Ads 468x60px

Featured Posts

Thursday, August 13, 2020

Privacy Policy

Privacy Policy Privacy Policy

Aruna Karunarathna built the MasonBass app as a Free app. This SERVICE is provided by Aruna Karunarathna at no cost and is intended for use as is.

This page is used to inform visitors regarding my policies with the collection, use, and disclosure of Personal Information if anyone decided to use my Service.

If you choose to use my Service, then you agree to the collection and use of information in relation to this policy. The Personal Information that I collect is used for providing and improving the Service. I will not use or share your information with anyone except as described in this Privacy Policy.

The terms used in this Privacy Policy have the same meanings as in our Terms and Conditions, which is accessible at MasonBass unless otherwise defined in this Privacy Policy.

Information Collection and Use

For a better experience, while using our Service, I may require you to provide us with certain personally identifiable information, including but not limited to none. The information that I request will be retained on your device and is not collected by me in any way.

The app does use third party services that may collect information used to identify you.

Link to privacy policy of third party service providers used by the app

Log Data

I want to inform you that whenever you use my Service, in a case of an error in the app I collect data and information (through third party products) on your phone called Log Data. This Log Data may include information such as your device Internet Protocol (“IP”) address, device name, operating system version, the configuration of the app when utilizing my Service, the time and date of your use of the Service, and other statistics.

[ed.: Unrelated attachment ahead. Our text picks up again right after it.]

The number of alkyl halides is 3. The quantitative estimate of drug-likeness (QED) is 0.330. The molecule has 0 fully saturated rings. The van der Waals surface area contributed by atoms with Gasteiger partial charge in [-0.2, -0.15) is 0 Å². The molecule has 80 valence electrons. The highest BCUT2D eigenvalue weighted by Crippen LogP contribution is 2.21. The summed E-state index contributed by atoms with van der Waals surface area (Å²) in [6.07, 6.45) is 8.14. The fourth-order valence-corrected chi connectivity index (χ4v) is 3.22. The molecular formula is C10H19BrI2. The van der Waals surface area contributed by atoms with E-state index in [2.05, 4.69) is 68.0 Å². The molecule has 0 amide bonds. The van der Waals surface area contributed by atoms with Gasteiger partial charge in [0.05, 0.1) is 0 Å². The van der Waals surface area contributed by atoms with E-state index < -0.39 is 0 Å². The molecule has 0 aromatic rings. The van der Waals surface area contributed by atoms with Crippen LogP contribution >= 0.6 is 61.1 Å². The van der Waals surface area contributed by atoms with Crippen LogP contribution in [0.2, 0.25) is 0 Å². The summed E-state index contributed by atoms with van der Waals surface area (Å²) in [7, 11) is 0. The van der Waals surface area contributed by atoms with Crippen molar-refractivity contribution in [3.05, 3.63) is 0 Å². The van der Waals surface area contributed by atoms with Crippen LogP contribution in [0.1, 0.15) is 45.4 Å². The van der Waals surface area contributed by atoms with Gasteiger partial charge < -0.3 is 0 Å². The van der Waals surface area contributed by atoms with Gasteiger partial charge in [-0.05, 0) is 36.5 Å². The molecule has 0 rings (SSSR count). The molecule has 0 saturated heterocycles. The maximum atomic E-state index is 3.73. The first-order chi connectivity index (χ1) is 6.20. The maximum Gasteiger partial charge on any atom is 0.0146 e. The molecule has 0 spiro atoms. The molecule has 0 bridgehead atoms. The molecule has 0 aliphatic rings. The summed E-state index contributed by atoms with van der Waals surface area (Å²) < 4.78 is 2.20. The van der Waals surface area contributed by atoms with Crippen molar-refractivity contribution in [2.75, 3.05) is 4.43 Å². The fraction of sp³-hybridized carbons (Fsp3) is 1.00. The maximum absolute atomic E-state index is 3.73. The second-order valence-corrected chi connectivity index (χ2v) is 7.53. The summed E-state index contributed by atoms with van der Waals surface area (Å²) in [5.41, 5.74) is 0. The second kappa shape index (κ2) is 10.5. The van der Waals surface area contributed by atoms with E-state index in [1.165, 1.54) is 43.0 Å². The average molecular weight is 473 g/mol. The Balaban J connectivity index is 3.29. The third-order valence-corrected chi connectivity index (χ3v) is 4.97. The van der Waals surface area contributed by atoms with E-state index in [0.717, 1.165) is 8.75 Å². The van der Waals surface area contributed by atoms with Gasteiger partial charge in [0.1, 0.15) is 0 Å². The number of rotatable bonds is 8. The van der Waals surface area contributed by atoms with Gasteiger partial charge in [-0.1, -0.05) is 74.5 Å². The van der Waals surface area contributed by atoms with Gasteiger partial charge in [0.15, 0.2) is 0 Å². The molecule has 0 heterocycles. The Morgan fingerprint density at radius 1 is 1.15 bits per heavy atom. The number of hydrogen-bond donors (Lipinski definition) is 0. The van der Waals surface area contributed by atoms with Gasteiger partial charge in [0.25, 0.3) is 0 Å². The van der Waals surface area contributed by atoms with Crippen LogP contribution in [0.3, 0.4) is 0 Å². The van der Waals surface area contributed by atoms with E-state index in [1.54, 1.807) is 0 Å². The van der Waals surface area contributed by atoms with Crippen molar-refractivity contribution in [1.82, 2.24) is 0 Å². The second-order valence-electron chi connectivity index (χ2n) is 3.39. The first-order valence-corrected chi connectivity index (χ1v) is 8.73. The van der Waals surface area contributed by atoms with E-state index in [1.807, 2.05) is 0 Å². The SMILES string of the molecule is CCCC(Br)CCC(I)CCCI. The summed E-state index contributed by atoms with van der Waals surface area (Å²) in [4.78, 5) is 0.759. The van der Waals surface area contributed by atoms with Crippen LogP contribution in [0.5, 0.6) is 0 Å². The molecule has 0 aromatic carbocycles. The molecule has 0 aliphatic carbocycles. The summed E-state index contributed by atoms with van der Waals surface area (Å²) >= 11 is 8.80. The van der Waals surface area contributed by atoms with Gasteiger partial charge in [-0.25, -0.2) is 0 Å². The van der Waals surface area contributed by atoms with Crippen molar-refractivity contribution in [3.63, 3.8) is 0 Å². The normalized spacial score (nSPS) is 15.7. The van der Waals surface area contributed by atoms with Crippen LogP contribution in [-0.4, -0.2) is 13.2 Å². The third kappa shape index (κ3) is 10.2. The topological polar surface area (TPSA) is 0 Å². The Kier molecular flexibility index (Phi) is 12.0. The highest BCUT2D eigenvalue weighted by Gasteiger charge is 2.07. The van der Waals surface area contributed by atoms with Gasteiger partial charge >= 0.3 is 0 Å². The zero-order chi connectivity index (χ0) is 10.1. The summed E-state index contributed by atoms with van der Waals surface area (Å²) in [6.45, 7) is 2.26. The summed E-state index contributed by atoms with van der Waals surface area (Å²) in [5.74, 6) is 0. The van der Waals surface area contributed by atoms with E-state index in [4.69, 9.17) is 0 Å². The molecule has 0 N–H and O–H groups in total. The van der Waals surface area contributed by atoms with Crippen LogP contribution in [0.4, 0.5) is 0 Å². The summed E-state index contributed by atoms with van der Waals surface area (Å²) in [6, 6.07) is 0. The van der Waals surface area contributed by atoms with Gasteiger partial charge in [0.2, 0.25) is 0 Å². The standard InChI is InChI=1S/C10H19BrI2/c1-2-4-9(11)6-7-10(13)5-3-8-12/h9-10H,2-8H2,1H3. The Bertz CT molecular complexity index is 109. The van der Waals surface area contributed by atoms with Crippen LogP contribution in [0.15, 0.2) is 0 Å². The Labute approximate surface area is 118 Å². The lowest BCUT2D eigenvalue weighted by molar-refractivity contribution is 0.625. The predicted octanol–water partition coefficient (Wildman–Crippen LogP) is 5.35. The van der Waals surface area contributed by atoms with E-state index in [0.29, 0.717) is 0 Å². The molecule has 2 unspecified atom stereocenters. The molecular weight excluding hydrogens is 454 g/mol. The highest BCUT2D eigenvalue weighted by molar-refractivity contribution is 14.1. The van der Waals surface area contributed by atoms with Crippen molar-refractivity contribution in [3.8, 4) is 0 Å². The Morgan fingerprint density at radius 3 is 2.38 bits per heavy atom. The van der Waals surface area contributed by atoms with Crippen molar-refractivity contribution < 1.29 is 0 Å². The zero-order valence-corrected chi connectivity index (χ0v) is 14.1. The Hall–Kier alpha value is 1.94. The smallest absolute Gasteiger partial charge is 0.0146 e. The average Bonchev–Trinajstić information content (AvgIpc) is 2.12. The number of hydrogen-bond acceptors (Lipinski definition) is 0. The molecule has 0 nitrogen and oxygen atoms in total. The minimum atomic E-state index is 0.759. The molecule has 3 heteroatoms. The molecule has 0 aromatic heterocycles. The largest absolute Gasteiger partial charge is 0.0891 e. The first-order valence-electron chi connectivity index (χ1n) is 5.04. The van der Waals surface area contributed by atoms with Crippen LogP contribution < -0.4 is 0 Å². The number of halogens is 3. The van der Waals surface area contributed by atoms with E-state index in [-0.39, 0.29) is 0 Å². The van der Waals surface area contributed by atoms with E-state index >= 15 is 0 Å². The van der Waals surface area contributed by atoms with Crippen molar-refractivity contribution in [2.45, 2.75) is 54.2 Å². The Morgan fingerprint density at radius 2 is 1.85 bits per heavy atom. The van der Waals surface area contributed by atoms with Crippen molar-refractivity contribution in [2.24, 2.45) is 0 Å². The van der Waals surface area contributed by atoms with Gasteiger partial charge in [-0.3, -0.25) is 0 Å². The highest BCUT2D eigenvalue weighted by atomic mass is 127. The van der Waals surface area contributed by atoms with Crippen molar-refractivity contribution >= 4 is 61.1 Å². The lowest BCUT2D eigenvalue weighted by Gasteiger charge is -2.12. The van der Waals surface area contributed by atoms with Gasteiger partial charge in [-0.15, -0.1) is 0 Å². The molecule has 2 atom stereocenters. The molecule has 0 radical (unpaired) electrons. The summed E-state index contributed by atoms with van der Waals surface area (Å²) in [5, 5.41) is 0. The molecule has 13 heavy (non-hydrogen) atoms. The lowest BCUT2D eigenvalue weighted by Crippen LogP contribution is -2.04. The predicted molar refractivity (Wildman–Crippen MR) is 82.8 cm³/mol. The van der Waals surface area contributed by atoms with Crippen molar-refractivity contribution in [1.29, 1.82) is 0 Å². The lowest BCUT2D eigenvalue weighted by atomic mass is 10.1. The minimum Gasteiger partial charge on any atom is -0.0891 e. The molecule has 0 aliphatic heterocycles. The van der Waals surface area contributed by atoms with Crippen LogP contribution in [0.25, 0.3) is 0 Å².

Cookies are files with a small amount of data that are commonly used as anonymous unique identifiers. These are sent to your browser from the websites that you visit and are stored on your device's internal memory.

This Service does not use these “cookies” explicitly. However, the app may use third party code and libraries that use “cookies” to collect information and improve their services. You have the option to either accept or refuse these cookies and know when a cookie is being sent to your device. If you choose to refuse our cookies, you may not be able to use some portions of this Service.

Service Providers

I may employ third-party companies and individuals due to the following reasons:

  • To facilitate our Service;
  • To provide the Service on our behalf;
  • To perform Service-related services; or
  • To assist us in analyzing how our Service is used.

I want to inform users of this Service that these third parties have access to your Personal Information. The reason is to perform the tasks assigned to them on our behalf. However, they are obligated not to disclose or use the information for any other purpose.


I value your trust in providing us your Personal Information, thus we are striving to use commercially acceptable means of protecting it. But remember that no method of transmission over the internet, or method of electronic storage is 100% secure and reliable, and I cannot guarantee its absolute security.

Links to Other Sites

This Service may contain links to other sites. If you click on a third-party link, you will be directed to that site. Note that these external sites are not operated by me. Therefore, I strongly advise you to review the Privacy Policy of these websites. I have no control over and assume no responsibility for the content, privacy policies, or practices of any third-party sites or services.

Children’s Privacy

These Services do not address anyone under the age of 13. I do not knowingly collect personally identifiable information from children under 13. In the case I discover that a child under 13 has provided me with personal information, I immediately delete this from our servers. If you are a parent or guardian and you are aware that your child has provided us with personal information, please contact me so that I will be able to do necessary actions.